Paper No. 5
Presentation Time: 10:00 AM
CLIMATIC AND HUMAN CONTROLS ON HOLOCENE VEGETATION CHANGES IN EASTERN PENNSYLVANIA BASED ON THE ISOTOPIC COMPOSITION OF SOIL ORGANIC CARBON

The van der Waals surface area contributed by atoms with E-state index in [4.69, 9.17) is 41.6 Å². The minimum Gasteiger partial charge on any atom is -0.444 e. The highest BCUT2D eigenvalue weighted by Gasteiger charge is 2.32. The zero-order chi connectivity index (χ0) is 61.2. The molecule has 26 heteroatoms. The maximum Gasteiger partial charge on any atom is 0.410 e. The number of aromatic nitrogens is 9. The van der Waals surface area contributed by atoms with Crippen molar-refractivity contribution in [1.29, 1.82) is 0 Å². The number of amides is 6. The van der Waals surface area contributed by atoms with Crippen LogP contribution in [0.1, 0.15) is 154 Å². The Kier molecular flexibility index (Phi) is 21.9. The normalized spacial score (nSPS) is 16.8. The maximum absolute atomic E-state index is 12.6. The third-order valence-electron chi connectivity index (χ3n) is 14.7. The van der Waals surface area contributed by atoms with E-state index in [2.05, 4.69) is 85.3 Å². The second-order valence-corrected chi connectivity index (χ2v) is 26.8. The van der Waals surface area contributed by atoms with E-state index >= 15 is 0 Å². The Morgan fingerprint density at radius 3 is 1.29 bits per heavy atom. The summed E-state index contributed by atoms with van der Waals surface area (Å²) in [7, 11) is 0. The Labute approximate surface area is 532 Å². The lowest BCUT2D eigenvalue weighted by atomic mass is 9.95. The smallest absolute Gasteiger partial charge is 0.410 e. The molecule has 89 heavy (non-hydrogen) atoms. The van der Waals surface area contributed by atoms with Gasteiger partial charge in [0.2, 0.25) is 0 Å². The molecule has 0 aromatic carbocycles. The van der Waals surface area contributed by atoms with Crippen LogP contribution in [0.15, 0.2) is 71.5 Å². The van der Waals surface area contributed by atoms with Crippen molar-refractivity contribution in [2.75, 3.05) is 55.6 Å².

The δ13C of soil organic carbon and phytolith analysis are useful proxies for estimating the above-ground concentrations of C3:C4 biomass, which in turn, can be used to infer secular changes in vegetation, climate, and land-use. A soil δ13C time-series that spans the Holocene was constructed using 169 soil δ13C values, 22 radiocarbon ages, and artifacts from 6 floodplain soil profiles along the middle Delaware River valley. There is good agreement between increasing soil δ13C and Panicoideae phytolith concentrations (R^2=0.86, p=0.0003) within the samples, suggesting that variations in C4 biomass is a major contributor to changes in the soil δ13C. A local regression (LOESS) curve through the entire dataset reveals eight isotope stages (I-VIII), with four distinct stages exhibiting more positive δ 13C (more C4). Stage II, 9.5-8.5 Cal ka, is the most notable positive δ13C interval and is associated with a cool-dry climate and the 9.2 ka abrupt climate change event which further promoted dry conditions. Stage IV, 5.7-4.4 ka, is a positive δ13C interval associated with the mid-Holocene warm-dry climatic optimum and a notable drop in regional lake levels. Stage VI & VIII (more C4) coincide with the first documented occurrence of maize in the NE USA and a substantial increase in population and maize-based agriculture during the Late Woodland cultural period, respectively. These associations suggest that humans influenced δ13C values during portions of the late Holocene. The trend towards more negative δ13C values during stage IX likely reflects the combination of forest recovery due to post-pandemic mortality and forced relocation of indigenous people. The results from this study suggest that variations in (paleo)soil δ13C along the Delaware River valley are partly controlled by changes in ground cover due to climate change and land-use. In particular Late Woodland farming and forest clearance had a notable effect on the soil δ13C signature in NE USA.